Clap Your Hands, All Ye People

In a recent sermon about the early Christians in Acts, my pastor touched upon the importance of maintaining the wonder and joy of our salvation and our God. We should, he reminded us, feel free to express those emotions in a church service—not in a way that would draw attention to ourselves and detract from the message, of course, but as believers did throughout Scripture.

And Ezra blessed the Lord, the great God. And all the people answered, Amen, Amen, with lifting up their hands: and they bowed their heads, and worshipped the Lord with their faces to the ground. – Nehemiah 8:6

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Many congregations today still lift their hands, and others even clap in praise.

O clap your hands, all ye people; shout unto God with the voice of triumph. – Psalm 47:1

I’m a fairly private person, so you won’t find me lifting holy hands; but there have been many times I have been moved to tears by a song or sermon.

Because thine heart was tender, and thou didst humble thyself before God, when thou heardest his words against this place, and against the inhabitants thereof, and humbledst thyself before me, and didst rend thy clothes, and weep before me; I have even heard thee also, saith the Lord. – II Chronicles 34:27

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Last Sunday, a little guy in my class at church was having trouble sitting still and not speaking out of turn. I encourage interaction in my class and enjoy my students’ comments and questions, but this little one couldn’t seem to remember to raise his hand before blurting out whatever was on his mind. He’s a sweet and bright child, but I finally had to sit him in the back row, all alone, to help him remember to speak only after I called upon him.

The class speaker for the day was a wonderful man in our church who rotates teaching the main Bible lesson with me. As he began teaching, I sat in the back with the chatterbox to keep him company (and help keep him quiet, if need be). Not to worry. He sat quite still with a serious look on his face, absorbing the lesson, which was about Jesus raising Lazarus from the dead. Every now and then the little boy would start to call out, but then he’d catch himself and sit back, subdued.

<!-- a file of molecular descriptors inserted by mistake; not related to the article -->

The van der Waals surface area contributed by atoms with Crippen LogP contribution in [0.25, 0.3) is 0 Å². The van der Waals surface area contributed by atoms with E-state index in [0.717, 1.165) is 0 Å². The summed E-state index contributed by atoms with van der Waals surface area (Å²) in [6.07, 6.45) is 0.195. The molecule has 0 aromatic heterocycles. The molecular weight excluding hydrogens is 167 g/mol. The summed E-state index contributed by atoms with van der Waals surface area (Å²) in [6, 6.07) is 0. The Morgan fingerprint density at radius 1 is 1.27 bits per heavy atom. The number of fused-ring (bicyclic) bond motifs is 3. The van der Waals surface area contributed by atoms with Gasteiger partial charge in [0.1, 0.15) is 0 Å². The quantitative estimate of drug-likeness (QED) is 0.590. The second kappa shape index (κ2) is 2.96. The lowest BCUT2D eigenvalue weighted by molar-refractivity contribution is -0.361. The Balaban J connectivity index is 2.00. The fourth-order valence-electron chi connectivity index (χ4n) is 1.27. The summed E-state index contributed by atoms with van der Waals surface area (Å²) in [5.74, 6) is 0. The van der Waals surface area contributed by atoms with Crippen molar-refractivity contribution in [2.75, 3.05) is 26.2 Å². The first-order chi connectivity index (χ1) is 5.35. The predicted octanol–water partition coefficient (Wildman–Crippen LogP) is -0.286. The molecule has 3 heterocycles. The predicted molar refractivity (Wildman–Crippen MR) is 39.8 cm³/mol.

But as the speaker got to the story’s climax and said, “Lazarus, come forth!” my seatmate couldn’t hold back any longer.

He began to clap. Quietly, and just a few times, and then he grinned up at me. I grinned back and gave him a thumbs-up.

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What a reminder that was for me to maintain a childlike faith and joy in Jesus! Though I’ve heard and taught many Bible stories throughout the years, I don’t want to take my God for granted.

He does deserve our praise, and applause, and our hands raised to heaven.

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4 thoughts on “Clap Your Hands, All Ye People”

  1. Oh, this does touch my heart. What a sweet kid!

    I rarely if ever lift my hands in church. However, I feel so free to do so to the Lord in private. When I worship to Him by myself or in prayer. It’s just me and Him, and I don’t have to worry about eyes, or people watching.

    I definitely think we need more clapping in the church in praise to the Lord. My home church when I lived in Little Rock actually clapped hands during every song of worship, aside from the slow ones. I really cherished that. It taught me a lot.

    I am going to share this post in the community spotlight. It will come out at the end of the month. (I’m also going to catch up on your posts, so sorry about the delay. I visited family in May, and am slowly working the rounds in the community to catch up. 🙂 )

    Liked by 1 person

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